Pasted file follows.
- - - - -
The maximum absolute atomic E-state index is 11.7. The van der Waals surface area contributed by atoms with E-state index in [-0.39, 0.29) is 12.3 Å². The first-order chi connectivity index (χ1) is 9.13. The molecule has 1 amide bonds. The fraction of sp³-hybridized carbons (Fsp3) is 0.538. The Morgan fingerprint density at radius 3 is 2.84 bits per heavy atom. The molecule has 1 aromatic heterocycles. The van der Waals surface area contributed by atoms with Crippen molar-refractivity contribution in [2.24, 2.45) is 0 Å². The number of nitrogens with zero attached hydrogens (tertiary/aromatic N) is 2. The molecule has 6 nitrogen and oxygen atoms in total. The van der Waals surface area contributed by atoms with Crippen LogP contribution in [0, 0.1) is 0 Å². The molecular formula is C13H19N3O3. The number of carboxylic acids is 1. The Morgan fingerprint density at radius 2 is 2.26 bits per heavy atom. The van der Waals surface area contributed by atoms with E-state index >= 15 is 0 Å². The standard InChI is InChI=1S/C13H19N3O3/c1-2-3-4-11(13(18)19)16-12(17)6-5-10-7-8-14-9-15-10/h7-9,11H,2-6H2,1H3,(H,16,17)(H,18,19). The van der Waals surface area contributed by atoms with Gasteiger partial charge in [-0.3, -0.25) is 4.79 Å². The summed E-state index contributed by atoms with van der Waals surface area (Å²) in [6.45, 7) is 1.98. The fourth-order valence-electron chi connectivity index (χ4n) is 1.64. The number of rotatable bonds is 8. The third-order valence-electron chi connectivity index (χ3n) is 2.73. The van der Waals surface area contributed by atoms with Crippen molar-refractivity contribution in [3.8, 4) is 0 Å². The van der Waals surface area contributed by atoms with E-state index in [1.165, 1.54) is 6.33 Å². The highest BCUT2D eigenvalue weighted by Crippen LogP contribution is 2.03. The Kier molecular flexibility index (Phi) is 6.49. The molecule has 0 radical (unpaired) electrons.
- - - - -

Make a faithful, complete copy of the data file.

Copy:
The maximum absolute atomic E-state index is 11.7. The van der Waals surface area contributed by atoms with E-state index in [-0.39, 0.29) is 12.3 Å². The first-order chi connectivity index (χ1) is 9.13. The molecule has 1 amide bonds. The fraction of sp³-hybridized carbons (Fsp3) is 0.538. The Morgan fingerprint density at radius 3 is 2.84 bits per heavy atom. The molecule has 1 aromatic heterocycles. The van der Waals surface area contributed by atoms with Crippen molar-refractivity contribution in [2.24, 2.45) is 0 Å². The number of nitrogens with zero attached hydrogens (tertiary/aromatic N) is 2. The molecule has 6 nitrogen and oxygen atoms in total. The van der Waals surface area contributed by atoms with Crippen LogP contribution in [0, 0.1) is 0 Å². The molecular formula is C13H19N3O3. The number of carboxylic acids is 1. The Morgan fingerprint density at radius 2 is 2.26 bits per heavy atom. The van der Waals surface area contributed by atoms with E-state index >= 15 is 0 Å². The standard InChI is InChI=1S/C13H19N3O3/c1-2-3-4-11(13(18)19)16-12(17)6-5-10-7-8-14-9-15-10/h7-9,11H,2-6H2,1H3,(H,16,17)(H,18,19). The van der Waals surface area contributed by atoms with Gasteiger partial charge in [-0.3, -0.25) is 4.79 Å². The summed E-state index contributed by atoms with van der Waals surface area (Å²) in [6.45, 7) is 1.98. The fourth-order valence-electron chi connectivity index (χ4n) is 1.64. The number of rotatable bonds is 8. The third-order valence-electron chi connectivity index (χ3n) is 2.73. The van der Waals surface area contributed by atoms with Crippen molar-refractivity contribution in [3.8, 4) is 0 Å². The van der Waals surface area contributed by atoms with E-state index in [1.165, 1.54) is 6.33 Å². The highest BCUT2D eigenvalue weighted by Crippen LogP contribution is 2.03. The Kier molecular flexibility index (Phi) is 6.49. The molecule has 0 radical (unpaired) electrons.